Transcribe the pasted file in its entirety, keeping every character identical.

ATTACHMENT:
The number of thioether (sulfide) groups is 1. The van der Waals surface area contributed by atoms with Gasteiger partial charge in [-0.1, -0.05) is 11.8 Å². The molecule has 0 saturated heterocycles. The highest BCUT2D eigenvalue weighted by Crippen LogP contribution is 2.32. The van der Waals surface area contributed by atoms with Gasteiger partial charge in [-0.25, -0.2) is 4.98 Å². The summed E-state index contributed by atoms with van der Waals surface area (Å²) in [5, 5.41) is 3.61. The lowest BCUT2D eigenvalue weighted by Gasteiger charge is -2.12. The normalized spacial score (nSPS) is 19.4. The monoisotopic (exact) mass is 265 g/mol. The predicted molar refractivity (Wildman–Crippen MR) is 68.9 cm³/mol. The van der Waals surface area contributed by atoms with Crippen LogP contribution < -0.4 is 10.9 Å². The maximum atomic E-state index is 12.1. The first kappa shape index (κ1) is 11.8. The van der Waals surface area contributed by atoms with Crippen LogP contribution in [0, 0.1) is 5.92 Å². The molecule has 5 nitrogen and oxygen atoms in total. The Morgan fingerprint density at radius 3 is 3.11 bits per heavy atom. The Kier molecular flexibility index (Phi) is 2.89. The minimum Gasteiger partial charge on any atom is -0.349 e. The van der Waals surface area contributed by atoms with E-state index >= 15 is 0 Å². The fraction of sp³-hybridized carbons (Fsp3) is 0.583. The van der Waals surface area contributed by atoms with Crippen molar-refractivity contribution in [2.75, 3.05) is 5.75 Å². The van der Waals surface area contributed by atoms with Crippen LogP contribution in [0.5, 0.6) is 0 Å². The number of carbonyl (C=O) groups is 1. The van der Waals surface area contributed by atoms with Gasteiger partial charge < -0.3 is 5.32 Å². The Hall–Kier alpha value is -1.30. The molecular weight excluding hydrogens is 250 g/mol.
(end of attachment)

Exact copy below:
The number of thioether (sulfide) groups is 1. The van der Waals surface area contributed by atoms with Gasteiger partial charge in [-0.1, -0.05) is 11.8 Å². The molecule has 0 saturated heterocycles. The highest BCUT2D eigenvalue weighted by Crippen LogP contribution is 2.32. The van der Waals surface area contributed by atoms with Gasteiger partial charge in [-0.25, -0.2) is 4.98 Å². The summed E-state index contributed by atoms with van der Waals surface area (Å²) in [5, 5.41) is 3.61. The lowest BCUT2D eigenvalue weighted by Gasteiger charge is -2.12. The normalized spacial score (nSPS) is 19.4. The monoisotopic (exact) mass is 265 g/mol. The predicted molar refractivity (Wildman–Crippen MR) is 68.9 cm³/mol. The van der Waals surface area contributed by atoms with Crippen LogP contribution < -0.4 is 10.9 Å². The maximum atomic E-state index is 12.1. The first kappa shape index (κ1) is 11.8. The van der Waals surface area contributed by atoms with Crippen LogP contribution in [0, 0.1) is 5.92 Å². The molecule has 5 nitrogen and oxygen atoms in total. The Morgan fingerprint density at radius 3 is 3.11 bits per heavy atom. The Kier molecular flexibility index (Phi) is 2.89. The minimum Gasteiger partial charge on any atom is -0.349 e. The van der Waals surface area contributed by atoms with E-state index >= 15 is 0 Å². The fraction of sp³-hybridized carbons (Fsp3) is 0.583. The van der Waals surface area contributed by atoms with Crippen molar-refractivity contribution in [2.75, 3.05) is 5.75 Å². The van der Waals surface area contributed by atoms with Crippen LogP contribution in [0.5, 0.6) is 0 Å². The number of carbonyl (C=O) groups is 1. The van der Waals surface area contributed by atoms with Gasteiger partial charge < -0.3 is 5.32 Å². The Hall–Kier alpha value is -1.30. The molecular weight excluding hydrogens is 250 g/mol.